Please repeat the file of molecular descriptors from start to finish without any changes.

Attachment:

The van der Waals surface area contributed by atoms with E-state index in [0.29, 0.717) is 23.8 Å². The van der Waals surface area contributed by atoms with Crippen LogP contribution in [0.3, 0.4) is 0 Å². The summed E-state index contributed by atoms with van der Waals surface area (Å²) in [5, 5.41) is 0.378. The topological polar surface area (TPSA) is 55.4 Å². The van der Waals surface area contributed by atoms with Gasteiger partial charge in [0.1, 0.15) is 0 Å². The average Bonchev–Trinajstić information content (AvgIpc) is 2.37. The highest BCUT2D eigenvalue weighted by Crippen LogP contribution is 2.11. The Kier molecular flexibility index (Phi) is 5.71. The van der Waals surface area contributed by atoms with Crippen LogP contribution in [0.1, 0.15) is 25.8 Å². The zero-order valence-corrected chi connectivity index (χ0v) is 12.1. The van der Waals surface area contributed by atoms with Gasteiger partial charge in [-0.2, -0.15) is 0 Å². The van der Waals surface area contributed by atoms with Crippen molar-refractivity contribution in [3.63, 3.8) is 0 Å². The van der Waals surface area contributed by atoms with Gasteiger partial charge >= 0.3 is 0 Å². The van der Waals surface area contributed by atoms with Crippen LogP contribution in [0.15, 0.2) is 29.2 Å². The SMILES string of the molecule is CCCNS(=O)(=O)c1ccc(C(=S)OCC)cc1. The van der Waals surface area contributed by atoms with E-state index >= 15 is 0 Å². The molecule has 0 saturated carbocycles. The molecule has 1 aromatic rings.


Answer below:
The van der Waals surface area contributed by atoms with E-state index in [0.29, 0.717) is 23.8 Å². The van der Waals surface area contributed by atoms with Crippen LogP contribution in [0.3, 0.4) is 0 Å². The summed E-state index contributed by atoms with van der Waals surface area (Å²) in [5, 5.41) is 0.378. The topological polar surface area (TPSA) is 55.4 Å². The van der Waals surface area contributed by atoms with Gasteiger partial charge in [0.1, 0.15) is 0 Å². The average Bonchev–Trinajstić information content (AvgIpc) is 2.37. The highest BCUT2D eigenvalue weighted by Crippen LogP contribution is 2.11. The Kier molecular flexibility index (Phi) is 5.71. The van der Waals surface area contributed by atoms with Crippen LogP contribution in [0.1, 0.15) is 25.8 Å². The zero-order valence-corrected chi connectivity index (χ0v) is 12.1. The van der Waals surface area contributed by atoms with Gasteiger partial charge in [-0.2, -0.15) is 0 Å². The van der Waals surface area contributed by atoms with Crippen molar-refractivity contribution in [3.63, 3.8) is 0 Å². The van der Waals surface area contributed by atoms with Gasteiger partial charge >= 0.3 is 0 Å². The van der Waals surface area contributed by atoms with Crippen LogP contribution in [0.15, 0.2) is 29.2 Å². The SMILES string of the molecule is CCCNS(=O)(=O)c1ccc(C(=S)OCC)cc1. The van der Waals surface area contributed by atoms with E-state index >= 15 is 0 Å². The molecule has 0 saturated carbocycles. The molecule has 1 aromatic rings.